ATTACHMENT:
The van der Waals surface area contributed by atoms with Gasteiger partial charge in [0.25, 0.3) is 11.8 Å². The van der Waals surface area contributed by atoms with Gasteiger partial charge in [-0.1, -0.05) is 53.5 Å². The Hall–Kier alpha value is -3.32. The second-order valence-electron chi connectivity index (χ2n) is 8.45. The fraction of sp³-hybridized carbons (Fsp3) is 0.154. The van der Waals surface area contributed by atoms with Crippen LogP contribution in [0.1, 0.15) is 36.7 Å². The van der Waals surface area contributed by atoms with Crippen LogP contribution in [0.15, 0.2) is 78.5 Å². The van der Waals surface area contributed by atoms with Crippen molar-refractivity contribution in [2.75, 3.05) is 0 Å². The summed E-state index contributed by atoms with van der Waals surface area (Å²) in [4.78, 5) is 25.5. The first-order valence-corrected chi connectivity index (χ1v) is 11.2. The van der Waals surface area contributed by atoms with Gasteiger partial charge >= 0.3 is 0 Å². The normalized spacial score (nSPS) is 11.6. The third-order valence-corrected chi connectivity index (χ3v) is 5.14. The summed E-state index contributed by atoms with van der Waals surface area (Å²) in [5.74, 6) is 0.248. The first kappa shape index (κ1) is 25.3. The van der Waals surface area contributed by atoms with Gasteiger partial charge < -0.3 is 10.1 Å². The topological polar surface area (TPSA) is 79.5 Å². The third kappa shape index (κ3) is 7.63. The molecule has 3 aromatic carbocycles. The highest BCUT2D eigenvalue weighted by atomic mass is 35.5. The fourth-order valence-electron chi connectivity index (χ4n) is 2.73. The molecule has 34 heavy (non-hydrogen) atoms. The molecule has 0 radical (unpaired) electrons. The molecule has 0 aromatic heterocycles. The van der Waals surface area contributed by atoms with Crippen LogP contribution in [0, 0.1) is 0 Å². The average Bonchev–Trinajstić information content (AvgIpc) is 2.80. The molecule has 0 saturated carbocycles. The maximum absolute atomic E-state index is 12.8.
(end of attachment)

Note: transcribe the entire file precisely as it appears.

The van der Waals surface area contributed by atoms with Gasteiger partial charge in [0.25, 0.3) is 11.8 Å². The van der Waals surface area contributed by atoms with Gasteiger partial charge in [-0.1, -0.05) is 53.5 Å². The Hall–Kier alpha value is -3.32. The second-order valence-electron chi connectivity index (χ2n) is 8.45. The fraction of sp³-hybridized carbons (Fsp3) is 0.154. The van der Waals surface area contributed by atoms with Crippen LogP contribution in [0.1, 0.15) is 36.7 Å². The van der Waals surface area contributed by atoms with Crippen LogP contribution in [0.15, 0.2) is 78.5 Å². The van der Waals surface area contributed by atoms with Crippen molar-refractivity contribution in [2.75, 3.05) is 0 Å². The summed E-state index contributed by atoms with van der Waals surface area (Å²) in [4.78, 5) is 25.5. The first-order valence-corrected chi connectivity index (χ1v) is 11.2. The van der Waals surface area contributed by atoms with Gasteiger partial charge >= 0.3 is 0 Å². The normalized spacial score (nSPS) is 11.6. The third-order valence-corrected chi connectivity index (χ3v) is 5.14. The summed E-state index contributed by atoms with van der Waals surface area (Å²) in [5.74, 6) is 0.248. The first kappa shape index (κ1) is 25.3. The van der Waals surface area contributed by atoms with Gasteiger partial charge < -0.3 is 10.1 Å². The topological polar surface area (TPSA) is 79.5 Å². The third kappa shape index (κ3) is 7.63. The molecule has 3 aromatic carbocycles. The highest BCUT2D eigenvalue weighted by atomic mass is 35.5. The fourth-order valence-electron chi connectivity index (χ4n) is 2.73. The molecule has 34 heavy (non-hydrogen) atoms. The molecule has 0 radical (unpaired) electrons. The molecule has 0 aromatic heterocycles. The van der Waals surface area contributed by atoms with Crippen LogP contribution in [0, 0.1) is 0 Å². The average Bonchev–Trinajstić information content (AvgIpc) is 2.80. The molecule has 0 saturated carbocycles. The maximum absolute atomic E-state index is 12.8.